- The Washington Times - Friday, March 12, 2010

ANALYSIS/OPINION:

Almost nobody is happy with what Sarah Palin dismisses as President Obama’s “hopey-changy stuff,” but the worst outbreak of hopey-changy just won’t stay dead. The president’s health care “reform,” regarded as road kill only a month ago, is headed for a close vote in the House that he might still win.

There’s abundant evidence that Mr. Obama’s toxic agenda seems to be disintegrating before our very eyes. Democrats with a bad case of nerves (this includes most of them) finally admit that Obamacare has “problems,” and several Democratic office-holders in Missouri suddenly had business elsewhere when the president showed up for a rally in St. Louis this week. Robin Carnahan, the Missouri secretary of state who is the leading Democratic candidate in pursuit of the Senate seat that Kit Bond, a Republican, is relinquishing, wanted ever so to be there but she had to wash her hair, or buy a stamp, or couldn’t find a taxi to get to the airport for a flight home. Or whatever.

Blanche Lincoln of Arkansas, the most vulnerable Democratic incumbent, got roughed up at a tea party and is running now against the Democratic Party. “I don’t answer to my party,” she says. “I answer to Arkansas.” Actually, she slavishly answered to her party until she stumbled into the tea party, and, as they say down on the farm, “got a little religion.” Her free fall in the public-opinion polls continues.

The president no doubt feels her pain, since it’s similar to his own. A new Gallup Poll finds that the president’s approval rating has fallen to 46 percent, against a 45 percent disapproval. Some polls find bad news worse than that. Some Democrats ask bluntly whether Mr. Obama is losing his base. Indeed, the only people more contemptuous of the president than the conservatives are the liberals on the president’s left-most flank. A growing number of them, even those who insist on calling themselves progressives, warn - or boast - that they’ve had it with the messiah of Hyde Park and intend to pay him back in November with the handiest club they can find, i.e., sacrificial congressional candidates.

“The liberal wing of the Democratic Party is now in shock,” Chris Bowland of Santa Rosa, Calif., once a community activist like Barack Obama, tells USA Today. “It’s very clear that the party hates us and has no respect for [the] base. … Obama has broken his campaign promises and now, ‘We’ve had it. I’m done.’ ”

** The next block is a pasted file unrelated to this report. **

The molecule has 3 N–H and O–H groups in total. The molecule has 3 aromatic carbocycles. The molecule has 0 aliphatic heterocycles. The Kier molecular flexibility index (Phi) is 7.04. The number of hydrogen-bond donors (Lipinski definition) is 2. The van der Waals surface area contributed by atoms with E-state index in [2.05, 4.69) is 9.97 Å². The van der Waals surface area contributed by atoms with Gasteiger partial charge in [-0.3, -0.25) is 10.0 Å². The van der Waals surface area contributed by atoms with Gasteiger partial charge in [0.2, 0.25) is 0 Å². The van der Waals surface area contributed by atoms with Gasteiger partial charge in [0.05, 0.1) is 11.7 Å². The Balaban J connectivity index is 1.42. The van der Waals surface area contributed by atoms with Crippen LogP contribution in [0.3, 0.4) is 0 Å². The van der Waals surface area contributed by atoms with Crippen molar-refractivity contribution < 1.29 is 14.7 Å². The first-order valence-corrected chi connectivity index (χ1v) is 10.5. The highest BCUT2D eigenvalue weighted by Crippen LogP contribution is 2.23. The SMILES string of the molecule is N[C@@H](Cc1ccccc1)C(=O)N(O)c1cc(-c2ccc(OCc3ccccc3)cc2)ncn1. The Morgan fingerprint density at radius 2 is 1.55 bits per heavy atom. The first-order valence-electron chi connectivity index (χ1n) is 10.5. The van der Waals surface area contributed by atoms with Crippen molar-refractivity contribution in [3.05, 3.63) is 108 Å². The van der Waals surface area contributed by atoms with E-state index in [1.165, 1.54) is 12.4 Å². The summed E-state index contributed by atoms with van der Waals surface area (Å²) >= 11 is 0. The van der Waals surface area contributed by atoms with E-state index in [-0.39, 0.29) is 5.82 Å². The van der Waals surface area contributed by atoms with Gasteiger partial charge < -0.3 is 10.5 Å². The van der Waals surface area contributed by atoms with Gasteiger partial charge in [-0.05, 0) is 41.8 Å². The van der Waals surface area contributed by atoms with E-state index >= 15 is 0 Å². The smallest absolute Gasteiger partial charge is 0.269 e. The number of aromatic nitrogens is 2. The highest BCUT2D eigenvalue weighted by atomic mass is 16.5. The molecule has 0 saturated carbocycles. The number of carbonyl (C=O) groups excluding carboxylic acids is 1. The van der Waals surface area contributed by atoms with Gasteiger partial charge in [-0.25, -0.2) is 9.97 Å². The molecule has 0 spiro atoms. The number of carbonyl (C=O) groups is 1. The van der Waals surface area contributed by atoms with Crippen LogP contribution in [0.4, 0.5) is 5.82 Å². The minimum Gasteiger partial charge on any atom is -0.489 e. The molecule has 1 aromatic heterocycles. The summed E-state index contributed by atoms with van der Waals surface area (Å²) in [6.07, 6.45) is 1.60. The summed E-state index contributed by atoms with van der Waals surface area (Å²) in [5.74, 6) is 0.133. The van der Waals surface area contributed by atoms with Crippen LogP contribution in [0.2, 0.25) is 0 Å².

The conventional rap on the president is that he has been aloof and disengaged, reluctant to impose discipline and leadership, and allowed his radical agenda to drift into the congressional swamp presided over by Nancy Pelosi and Harry Reid.

But wait. Maybe he hasn’t been so disengaged as the conventional wisdom supposes. His strategy of imposing no discipline on Congress may be a deliberate act of leadership. Barack Obama came to Washington with an agenda from his community-organizing days. He made his bones with Saul Alinsky, the evangelist of radical politics who put down the blueprint for making America over into a European-style welfare state, with commissars empowered to supervise every detail of how Americans would live lives regimented for their own good. The debate over health care reform has been messy and often chaotic, but here we are a year later and Barack Obama and his radical agenda might yet win. If it does, he will have put in place the structure for taking over everything else.

His remark several months ago that he was willing to be a one-term president if that’s what it takes to reorder America was dismissed as an irrelevancy, an aside from a man having a bad hair day. But the remark revealed an insight into the man and his mission. Karl Rove, “the architect” of George W. Bush’s two successful campaigns, thinks an Obama victory over Obamacare would be a pyrrhic victory, that it might insure a Republican takeover of both House and Senate. Perhaps. But it might be a price that the president is willing to pay to get his structure in place.

The Republicans could come to office determined to repeal the monstrous “reform,” but that would be easier said than done. A new Republican Congress wouldn’t have the numbers to override a presidential veto. Besides, boldness is not a Republican virtue. The Republican takeover of ‘94 is not a reassuring omen. Killing the corpse graveyard-dead is easier now.

Wesley Pruden is editor emeritus of The Washington Times.

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